We last left off with the 6th of November 1895 meeting in which the British Secretary of State Joseph Chamberlain had dictated to the Dikgosi a settlement that would have surrendered much of Botswana to the political as well as economic control of Rhodes’ Chartered Company, while bringing the entire territory under the Hut tax.
In the end, the Dikgosi were left with no real choice but to accept Chamberlain’s terms, which they finally did in a joint letter on the 11th of November 1895.
In so doing the Dikgosi were reassured that having surrendered the “Tuli, Gaberones and Lobatsi blocks” to the British, the rest of their own territories would remain intact under Mmamosadinyana’s direct protection.
But, even this assumption was naive. Behind the scenes it was already being suggested that the Chartered Company would eventually get the rest of the Protectorate “when public feeling permit”.
In this respect the Company’s then ongoing occupation of Balete, Bakgatla and Barolong territories, along with the three blocks, was characterised as mere “instalments of a general settlement with the B.S.A. Company with regard to the Bechuanaland Protectorate.”
The above point was made directly to Rhodes, himself, following his initial outburst that: “It is humiliating to be utterly beaten by these niggers.”
Having been appointed to demarcate their boundaries, Colonel Hamilton Goold-Adams was already busy drafting plans for a radical reduction of both Bathoen and Sebele’s territories.
This was to be done by only allocating to their respective reserves those villages and masimo that were permanently occupied by “proper” Bangwaketse and Bakwena.
Much of Kweneng and Gangwaketse could thus be alienated for future Company use as Crownlands under the pretext of Colonial Office concern over “the lawfulness of the Bechuana tribes proper towards the Bakalahari.”
Nor were the Bangwato off the hook. Although Khama had been placated by the award of seemingly generous reserve boundaries, incorporating areas of Bukalanga and Bobirwa where his authority had been disputed, it was being quietly suggested that part of greater Gammangwato might still be surrendered to Rhodes on the pretext of accommodating the dissident Mphoeng-Raditladi faction.
Meanwhile, the Dikgosi were publicly informed on the 18th of November 1895 that before their departure from Britain they must agree to give Company troops the right of unrestricted transit through their territories.
In the aftermath of the settlement, Bathoen, Khama and Sebele’s were finally granted an audience with the then seventy-six year old Queen Victoria. The trio arrived at Windsor Castle on the afternoon of 20th of November 1895. After lunch with Chamberlain, they were ushered into a room to meet the “great white Queen”. It was a brief encounter. From her throne Victoria read:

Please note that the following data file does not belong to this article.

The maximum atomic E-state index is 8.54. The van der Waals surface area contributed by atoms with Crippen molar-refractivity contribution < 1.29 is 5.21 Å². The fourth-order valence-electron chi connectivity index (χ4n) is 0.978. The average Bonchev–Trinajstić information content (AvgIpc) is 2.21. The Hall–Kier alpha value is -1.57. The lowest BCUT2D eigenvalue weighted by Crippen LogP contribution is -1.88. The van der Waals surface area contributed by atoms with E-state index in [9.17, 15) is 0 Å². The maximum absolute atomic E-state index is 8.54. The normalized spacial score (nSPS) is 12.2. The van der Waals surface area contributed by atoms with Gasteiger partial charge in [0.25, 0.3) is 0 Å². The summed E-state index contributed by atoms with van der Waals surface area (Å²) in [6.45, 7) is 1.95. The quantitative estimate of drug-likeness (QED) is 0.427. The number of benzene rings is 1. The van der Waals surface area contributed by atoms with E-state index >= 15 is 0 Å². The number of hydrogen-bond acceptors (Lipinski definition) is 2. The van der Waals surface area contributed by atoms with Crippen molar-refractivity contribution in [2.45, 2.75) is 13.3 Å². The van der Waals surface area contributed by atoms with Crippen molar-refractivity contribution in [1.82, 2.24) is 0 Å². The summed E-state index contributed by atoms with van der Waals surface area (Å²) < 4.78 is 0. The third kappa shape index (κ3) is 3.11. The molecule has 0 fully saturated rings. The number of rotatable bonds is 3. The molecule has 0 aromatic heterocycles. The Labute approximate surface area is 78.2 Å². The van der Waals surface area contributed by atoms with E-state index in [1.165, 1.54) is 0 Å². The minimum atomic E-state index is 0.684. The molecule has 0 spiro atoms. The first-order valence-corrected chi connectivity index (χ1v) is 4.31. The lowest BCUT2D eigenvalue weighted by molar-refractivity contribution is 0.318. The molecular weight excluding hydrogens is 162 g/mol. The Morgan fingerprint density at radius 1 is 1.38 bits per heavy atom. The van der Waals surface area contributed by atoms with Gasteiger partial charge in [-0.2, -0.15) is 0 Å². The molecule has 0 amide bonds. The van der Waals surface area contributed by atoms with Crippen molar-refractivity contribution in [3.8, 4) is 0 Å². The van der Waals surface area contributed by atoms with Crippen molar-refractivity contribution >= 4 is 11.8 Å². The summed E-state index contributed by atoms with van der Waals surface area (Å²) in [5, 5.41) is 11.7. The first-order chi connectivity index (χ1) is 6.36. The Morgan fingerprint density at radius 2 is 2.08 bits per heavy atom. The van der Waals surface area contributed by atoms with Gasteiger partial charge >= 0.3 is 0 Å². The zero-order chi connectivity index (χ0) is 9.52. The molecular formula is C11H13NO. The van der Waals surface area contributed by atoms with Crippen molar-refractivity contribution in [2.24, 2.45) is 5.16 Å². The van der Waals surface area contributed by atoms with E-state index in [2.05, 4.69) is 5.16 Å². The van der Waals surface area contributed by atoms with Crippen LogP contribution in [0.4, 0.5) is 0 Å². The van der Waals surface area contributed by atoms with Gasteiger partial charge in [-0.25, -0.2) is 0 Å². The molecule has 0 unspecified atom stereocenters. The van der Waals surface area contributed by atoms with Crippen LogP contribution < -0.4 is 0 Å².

“I am glad to see the chiefs, and to know they love my rule. I confirm the settlement of their case which my Minister has made. I approve of the provision excluding strong drink from their country. I feel strongly in this matter, and am glad to see that the chiefs have determined to keep so great a curse from their people.
“The chiefs must obey my Minister and my High Commissioner. I thank them for the presents which they have made me, and I wish for their prosperity and that of their people.”
After thanking Mmamosadinyana and her representatives “for a final settlement of the business that had brought them to this country”, each kgosi was given a Setswana copy of the New Testament, an autographed photo-portrait with accompanying magic lantern slide of the Queen, along with a shawl for their wives.
The above were common royal gifts, the shawls being part of an annual tribute from Afghanistan. Two decades earlier she had presented the Muslim ruler of Persia (Iran) with a Bible containing the words: “The secret of Britain’s greatness”. On the front piece of Khama’s gospels was inscribed: “The secret of Khama’s greatness.”
Afterwards Kgosi Sebele in particular was open to the press, giving a rather jocular account of the royal encounter to the London Times; which was subsequently republished in periodicals throughout the Empire (excerpt):
“Her Majesty is charming. She has a kind face and a sweet voice. But I had no idea that she was so short and stout. I have long desired to see the Chief of so many millions, as my father did before me, but I have seen her now, and shall go back home contented...
“The corridors of the magnificent palace where she lives are all lined with stalwart soldiers, as big as I am, in glittering uniforms. None ever moved. They all stood erect and motionless like the marble statues in the streets of London. While I passed through their line, I boldly tested one of these giants. I thrust my finger almost into his eye to make certain he was a living being, and not a statue placed to add grandeur to the palace. To my great surprise he never flinched, but merely rewarded me with a smile.
“When I was in one of Her Majesty’s splendid apartments, I as greatly astonished to see an ordinary, tiny house fly! It was a puzzle to me to know how it got there, for I could hardly believe that even Death could enter such a place...”